Teachers Union Boss Tells Critics to ‘Meet Me Behind the School’
WASHINGTON – National Education Association president Lily Eskelsen Garcia said she is “afraid” that Deferred Action for Childhood Arrivals recipients, or DREAMers, will “hide” and not come to school after President Trump announced the repeal of DACA last week.
“He cruelly said, ‘Don’t worry, be happy. Congress can fix it, no big deal.’ Donald Trump is playing games with the lives of 800,000 young people and he himself risks nothing. These undocumented young people were brought here as children. They graduated from high school. They have no criminal record. They're young people who did not make the decision to come. They followed their parents. They applied and were granted protected status because of their special circumstances. DACA allowed them to get a driver’s license, to go to work, to go to college, to serve their country in the military,” Garcia said Friday during a National Press Club headliners luncheon in Washington.
“DACA is an unqualified success on every level. It’s humane, it’s just, it’s pumping billions of dollars into our economy to have educated, hard-working, enthusiastic young people paying taxes, buying homes, working, studying, starting their own businesses. They’re our students and we want to comfort them but it’s so hard to tell them that the president can't hurt them. They know the truth,” he added.
Garcia was asked if she thinks DREAMers would “stop showing up at school for fear of being pursued by immigration.”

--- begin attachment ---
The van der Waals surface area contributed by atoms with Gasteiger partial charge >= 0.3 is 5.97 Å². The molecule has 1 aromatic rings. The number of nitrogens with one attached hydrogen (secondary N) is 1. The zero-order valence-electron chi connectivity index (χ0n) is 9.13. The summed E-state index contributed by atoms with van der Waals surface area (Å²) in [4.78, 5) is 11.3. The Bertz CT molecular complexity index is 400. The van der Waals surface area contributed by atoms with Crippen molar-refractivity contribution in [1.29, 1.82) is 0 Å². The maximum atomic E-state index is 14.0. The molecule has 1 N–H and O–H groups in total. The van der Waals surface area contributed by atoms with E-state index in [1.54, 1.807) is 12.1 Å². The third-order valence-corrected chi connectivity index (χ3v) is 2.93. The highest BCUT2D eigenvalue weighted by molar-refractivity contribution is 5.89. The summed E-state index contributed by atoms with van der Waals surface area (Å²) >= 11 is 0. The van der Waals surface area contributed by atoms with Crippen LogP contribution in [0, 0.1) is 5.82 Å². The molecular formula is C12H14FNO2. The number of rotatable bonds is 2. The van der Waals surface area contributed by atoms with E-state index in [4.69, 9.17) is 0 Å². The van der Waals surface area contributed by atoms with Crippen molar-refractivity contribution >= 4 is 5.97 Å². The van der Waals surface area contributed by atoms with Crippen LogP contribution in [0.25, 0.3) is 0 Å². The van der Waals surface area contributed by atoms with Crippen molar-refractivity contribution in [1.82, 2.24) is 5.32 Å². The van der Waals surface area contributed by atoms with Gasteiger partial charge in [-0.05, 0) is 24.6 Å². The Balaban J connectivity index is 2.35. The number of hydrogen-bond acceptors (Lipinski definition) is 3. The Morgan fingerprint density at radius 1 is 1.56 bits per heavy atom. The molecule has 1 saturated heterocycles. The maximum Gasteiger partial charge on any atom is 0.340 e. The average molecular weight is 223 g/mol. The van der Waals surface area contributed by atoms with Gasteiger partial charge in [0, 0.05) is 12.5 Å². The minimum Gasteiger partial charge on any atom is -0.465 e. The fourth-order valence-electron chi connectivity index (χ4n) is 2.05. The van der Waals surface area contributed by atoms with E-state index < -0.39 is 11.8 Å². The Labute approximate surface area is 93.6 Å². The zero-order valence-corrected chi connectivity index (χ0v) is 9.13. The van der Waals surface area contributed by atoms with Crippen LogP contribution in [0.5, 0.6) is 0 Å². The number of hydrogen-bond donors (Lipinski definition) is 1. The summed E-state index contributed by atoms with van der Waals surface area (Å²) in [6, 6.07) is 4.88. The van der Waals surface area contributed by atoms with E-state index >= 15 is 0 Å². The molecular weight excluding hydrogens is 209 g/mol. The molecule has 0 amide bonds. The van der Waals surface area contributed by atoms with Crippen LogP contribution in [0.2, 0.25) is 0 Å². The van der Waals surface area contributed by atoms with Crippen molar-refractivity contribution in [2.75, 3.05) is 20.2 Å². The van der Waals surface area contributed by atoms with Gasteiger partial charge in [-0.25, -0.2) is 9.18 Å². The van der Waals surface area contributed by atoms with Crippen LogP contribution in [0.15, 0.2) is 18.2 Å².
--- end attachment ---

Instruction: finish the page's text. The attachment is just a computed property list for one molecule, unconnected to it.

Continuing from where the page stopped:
“Yes. I'm always afraid that someone who is afraid will hide and it would be foolish of me to tell those students that they have nothing to fear. They have everything to fear, and this is the time that we have to be fearless. Them staying home will not solve their problem. Hiding will not solve their problem, but I understand a parent that would say, ‘I'm worried.’ I understand a college student who might say, ‘Someone knows where I live now. Someone knows where my family lives now,’” she said.
“Of course they're going to be frightened. But we have to stand with them and we have to be arm-in-arm so that they know they're not alone,” she added. “It's got to be their decision, their family’s decision. But whatever they decide, they will have to come through us first to get to those students.”
Garcia was also asked for her response to people who “accuse teachers unions of only being interested in protecting the system as opposed to individual students.”
“I can tell you the names of my individual students one by one, hundreds and hundreds over the years. I've got pictures of all of them. Let me see my pictures. I would think that was a set-up question but my NEA team said, ‘Oh, it’s too bad you don’t have pictures of that party.’ I’ve got pictures of everything and these kids are a lot older now but these are my babies. I took these pictures,” she said.